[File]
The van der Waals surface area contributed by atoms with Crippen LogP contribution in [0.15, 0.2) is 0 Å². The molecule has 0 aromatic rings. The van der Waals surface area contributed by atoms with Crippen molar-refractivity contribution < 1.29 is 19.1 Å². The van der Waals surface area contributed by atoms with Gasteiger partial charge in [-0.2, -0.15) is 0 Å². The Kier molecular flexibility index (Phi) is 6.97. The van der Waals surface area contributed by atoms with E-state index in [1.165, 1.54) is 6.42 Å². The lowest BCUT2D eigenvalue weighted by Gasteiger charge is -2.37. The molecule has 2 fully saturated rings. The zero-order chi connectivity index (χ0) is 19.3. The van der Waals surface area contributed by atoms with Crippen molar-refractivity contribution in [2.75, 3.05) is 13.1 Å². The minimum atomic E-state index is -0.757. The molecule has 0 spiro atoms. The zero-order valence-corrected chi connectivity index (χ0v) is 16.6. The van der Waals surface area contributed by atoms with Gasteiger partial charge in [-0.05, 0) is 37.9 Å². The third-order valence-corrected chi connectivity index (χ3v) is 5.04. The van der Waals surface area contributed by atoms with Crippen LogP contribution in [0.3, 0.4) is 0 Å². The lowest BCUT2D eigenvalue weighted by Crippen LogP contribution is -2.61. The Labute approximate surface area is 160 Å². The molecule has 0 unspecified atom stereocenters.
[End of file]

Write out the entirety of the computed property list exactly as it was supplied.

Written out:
The van der Waals surface area contributed by atoms with Crippen LogP contribution in [0.15, 0.2) is 0 Å². The molecule has 0 aromatic rings. The van der Waals surface area contributed by atoms with Crippen molar-refractivity contribution < 1.29 is 19.1 Å². The van der Waals surface area contributed by atoms with Gasteiger partial charge in [-0.2, -0.15) is 0 Å². The Kier molecular flexibility index (Phi) is 6.97. The van der Waals surface area contributed by atoms with E-state index in [1.165, 1.54) is 6.42 Å². The lowest BCUT2D eigenvalue weighted by Gasteiger charge is -2.37. The molecule has 2 fully saturated rings. The zero-order chi connectivity index (χ0) is 19.3. The van der Waals surface area contributed by atoms with Crippen molar-refractivity contribution in [2.75, 3.05) is 13.1 Å². The minimum atomic E-state index is -0.757. The molecule has 0 spiro atoms. The zero-order valence-corrected chi connectivity index (χ0v) is 16.6. The van der Waals surface area contributed by atoms with Gasteiger partial charge in [-0.05, 0) is 37.9 Å². The third-order valence-corrected chi connectivity index (χ3v) is 5.04. The van der Waals surface area contributed by atoms with Crippen LogP contribution in [0.3, 0.4) is 0 Å². The lowest BCUT2D eigenvalue weighted by Crippen LogP contribution is -2.61. The Labute approximate surface area is 160 Å². The molecule has 0 unspecified atom stereocenters.